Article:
It’s time to boycott the Beijing Olympics, according to Rep. Michael Waltz.
The St. Augustine lawmaker, on a video roundtable that included former House Speaker Newt Gingrich and a supportive video from former U.N. Ambassador Nikki Haley, said it’s becoming increasingly clear the International Olympic Committee won’t move the 2022 Winter Olympics away from China. That’s despite a host of human rights violations in Tibet and Hong Kong and a genocide of the Uyghur people.
“Sending a very strong message the world is willing to turn a blind eye to abuses and allow the Chinese Communist Party to whitewash all these terrible things is unconscionable,” Waltz said.
Waltz said the preferable option would be for the Olympics to relocate to a Western nation with a better human rights record. But with the Winter Games just 11 months away, he said it’s time to take a stronger stand.
The United States should either boycott the games entirely, not sending any athletes, or to at least enact a diplomatic boycott and refuse to send any representatives of the U.S. government to the games.
Besides some of the high-profile guests at the roundtable, Reps. Guy Reschenthaler, a Pennsylvania Republican, and Tom Malinowski, a New Jersey Democrat, joined the call for a boycott of the games. Waltz and Reschenthaler have already introduced legislation in the House formally demanding a boycott or for relocating the games.
Waltz also alluded to efforts by Sen. Rick Scott to convince the U.S. Olympic Committee to boycott China, but said the group remains as incalcitrant as the International Olympic Committee on the matter.
More horrifying, he said, is the willingness of many U.S. corporations to sponsor the games and keep a business relationship with China. Both Reschenthaler and Waltz contrasted professional sports boycotts, such as the NCAA threat to pull games from Florida over proposed restrictions on transgender athletes or the Major League Baseball decision to relocate its All-Star Game over a voting law, with athletes still participating in games in China.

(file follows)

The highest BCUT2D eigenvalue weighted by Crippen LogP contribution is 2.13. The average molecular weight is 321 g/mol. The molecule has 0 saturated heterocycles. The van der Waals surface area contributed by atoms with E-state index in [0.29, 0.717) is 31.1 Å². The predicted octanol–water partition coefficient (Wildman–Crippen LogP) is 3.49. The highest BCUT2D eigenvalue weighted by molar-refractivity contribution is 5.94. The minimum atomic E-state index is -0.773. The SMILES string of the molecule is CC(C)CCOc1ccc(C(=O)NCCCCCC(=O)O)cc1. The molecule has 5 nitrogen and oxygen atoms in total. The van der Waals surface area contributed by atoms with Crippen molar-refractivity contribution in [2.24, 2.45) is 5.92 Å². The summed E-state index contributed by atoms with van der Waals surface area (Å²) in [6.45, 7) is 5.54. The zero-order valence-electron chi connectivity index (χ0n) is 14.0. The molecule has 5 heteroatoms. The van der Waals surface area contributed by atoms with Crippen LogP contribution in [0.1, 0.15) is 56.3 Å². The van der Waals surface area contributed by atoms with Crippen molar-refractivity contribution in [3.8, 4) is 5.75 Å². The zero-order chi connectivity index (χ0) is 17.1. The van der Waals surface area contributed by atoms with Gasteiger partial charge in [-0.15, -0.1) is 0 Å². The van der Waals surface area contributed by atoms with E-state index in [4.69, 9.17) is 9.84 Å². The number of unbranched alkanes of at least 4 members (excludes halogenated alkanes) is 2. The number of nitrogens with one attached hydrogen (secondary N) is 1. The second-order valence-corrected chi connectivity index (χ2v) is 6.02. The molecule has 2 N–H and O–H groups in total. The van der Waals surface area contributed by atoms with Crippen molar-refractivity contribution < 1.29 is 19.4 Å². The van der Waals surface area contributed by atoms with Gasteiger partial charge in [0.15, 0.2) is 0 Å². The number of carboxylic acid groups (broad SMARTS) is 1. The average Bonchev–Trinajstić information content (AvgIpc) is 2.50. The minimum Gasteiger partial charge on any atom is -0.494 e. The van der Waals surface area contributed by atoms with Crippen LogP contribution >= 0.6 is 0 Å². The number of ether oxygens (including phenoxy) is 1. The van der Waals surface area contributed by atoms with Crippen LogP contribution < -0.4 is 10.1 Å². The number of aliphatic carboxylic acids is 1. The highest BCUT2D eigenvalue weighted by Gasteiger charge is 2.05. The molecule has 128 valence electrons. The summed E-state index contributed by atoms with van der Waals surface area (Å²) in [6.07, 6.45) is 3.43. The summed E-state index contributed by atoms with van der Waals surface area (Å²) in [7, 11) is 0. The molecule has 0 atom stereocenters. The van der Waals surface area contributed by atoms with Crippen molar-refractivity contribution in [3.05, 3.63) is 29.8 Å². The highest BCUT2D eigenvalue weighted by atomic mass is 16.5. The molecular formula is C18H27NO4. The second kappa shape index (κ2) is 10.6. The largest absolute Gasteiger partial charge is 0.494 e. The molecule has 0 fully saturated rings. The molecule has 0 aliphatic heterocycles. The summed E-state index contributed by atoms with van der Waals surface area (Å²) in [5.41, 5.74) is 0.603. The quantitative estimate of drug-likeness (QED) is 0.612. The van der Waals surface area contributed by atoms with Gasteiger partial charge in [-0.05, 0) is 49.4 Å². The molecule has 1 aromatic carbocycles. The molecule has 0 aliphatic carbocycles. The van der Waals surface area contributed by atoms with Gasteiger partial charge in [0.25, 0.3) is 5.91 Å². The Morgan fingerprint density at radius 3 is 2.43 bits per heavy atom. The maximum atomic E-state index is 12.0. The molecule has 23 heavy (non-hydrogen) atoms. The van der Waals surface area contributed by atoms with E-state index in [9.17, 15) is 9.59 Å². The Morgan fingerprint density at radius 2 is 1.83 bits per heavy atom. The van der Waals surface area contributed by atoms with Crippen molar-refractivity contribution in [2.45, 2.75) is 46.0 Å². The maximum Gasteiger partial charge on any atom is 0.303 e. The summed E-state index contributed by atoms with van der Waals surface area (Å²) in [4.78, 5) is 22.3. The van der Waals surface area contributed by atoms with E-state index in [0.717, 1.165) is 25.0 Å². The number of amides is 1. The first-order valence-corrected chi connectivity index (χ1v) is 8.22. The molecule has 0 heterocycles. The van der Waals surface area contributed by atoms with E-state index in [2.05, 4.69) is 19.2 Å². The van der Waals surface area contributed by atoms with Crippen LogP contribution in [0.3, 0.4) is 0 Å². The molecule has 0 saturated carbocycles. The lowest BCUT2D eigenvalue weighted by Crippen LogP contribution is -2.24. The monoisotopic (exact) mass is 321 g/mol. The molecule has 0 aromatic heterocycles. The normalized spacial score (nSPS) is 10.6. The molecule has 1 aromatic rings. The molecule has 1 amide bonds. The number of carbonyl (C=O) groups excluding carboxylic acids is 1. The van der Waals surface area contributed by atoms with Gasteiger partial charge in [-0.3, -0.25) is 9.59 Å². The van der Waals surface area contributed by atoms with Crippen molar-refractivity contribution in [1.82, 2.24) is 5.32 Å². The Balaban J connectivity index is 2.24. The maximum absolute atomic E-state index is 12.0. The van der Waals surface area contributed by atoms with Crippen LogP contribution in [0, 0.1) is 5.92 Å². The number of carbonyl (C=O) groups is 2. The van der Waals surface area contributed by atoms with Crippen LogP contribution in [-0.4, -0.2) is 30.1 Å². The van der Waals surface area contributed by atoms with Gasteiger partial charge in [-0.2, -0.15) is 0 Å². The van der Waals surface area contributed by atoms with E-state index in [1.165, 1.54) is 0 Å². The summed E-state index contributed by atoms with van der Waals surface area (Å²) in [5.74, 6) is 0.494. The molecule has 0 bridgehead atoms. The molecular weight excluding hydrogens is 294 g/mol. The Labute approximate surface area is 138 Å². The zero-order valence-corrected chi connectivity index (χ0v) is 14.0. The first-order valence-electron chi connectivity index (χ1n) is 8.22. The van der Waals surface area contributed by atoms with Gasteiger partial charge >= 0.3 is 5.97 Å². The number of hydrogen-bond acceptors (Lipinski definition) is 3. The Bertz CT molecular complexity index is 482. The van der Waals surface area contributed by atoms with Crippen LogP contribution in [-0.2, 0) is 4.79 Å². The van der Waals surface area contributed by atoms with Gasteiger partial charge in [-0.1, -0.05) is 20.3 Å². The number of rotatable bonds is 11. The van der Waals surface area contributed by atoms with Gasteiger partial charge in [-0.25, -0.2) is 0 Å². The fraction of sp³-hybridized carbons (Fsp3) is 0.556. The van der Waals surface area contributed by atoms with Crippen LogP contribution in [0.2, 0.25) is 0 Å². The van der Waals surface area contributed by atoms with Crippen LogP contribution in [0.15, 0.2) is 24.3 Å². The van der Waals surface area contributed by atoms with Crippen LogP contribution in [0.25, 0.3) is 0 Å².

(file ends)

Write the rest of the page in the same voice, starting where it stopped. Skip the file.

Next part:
Gingrich, whose home state of Georgia will take a blow from the MLB decision, said it’s important that U.S. corporations apply such economic influence fairly.
“You can’t tell us how worried you are about being politically correct in United States while you kowtow to a dictatorship in Beijing,” he said.
Of note, he pointed to a decision by a Democratic President — former President Jimmy Carter boycotted the Summer Olympics in Moscow in 1980 — as evidence of the leadership the U.S. could provide. The decision, while politically unpopular at home, led to an escalation in international pressure and a reckoning for the Soviet Union.
Waltz said it’s just as important to consider the consequences of participating in other Olympics, whether it was supporting the 1936 Berlin games as Adolf Hitler built up the Third Reich, the 2014 Sochi games before Russia invaded Crimea, or, most relevant, the 2008 Beijing Summer Olympics, where China used the platform to soften its international image and then embarked on a campaign of human rights violations.
At the same time, even supporters of moving the games like Scott won’t join calls for an athlete boycott.
Asked about the potential that would hurt athletes more than China, Waltz turned the floor to Tahir Imin, a Uyghur and former Chinese political prisoner, and to Zumretay Arkin, a human rights advocate raising awareness of the Uyghur genocide.
“No athlete of conscience would want to be put in that place by the IOC to choose between their careers and a country with ongoing genocide,” Arkin said.
Malinowksi said it’s worth the U.S. considering the personal safety and security of any athletes who do go to the games and protest in China.
“If the games do occur in Beijing, prepare for all the risks and consequences,” he said. “What happens when an athlete takes a knee or wears a T-shirt protesting the genocide of the Uyghurs? What happens when a corporate sponsor is asked to censor its employees? Because that is going to happen.”
Waltz encouraged any athlete, especially those participating in political protests on other issues, to speak directly with groups impacted by China’s actions.
“If the U.S. was imprisoning or benefiting from slave labor of enslaved Muslims, wouldn’t they be calling for a boycott?” he asked.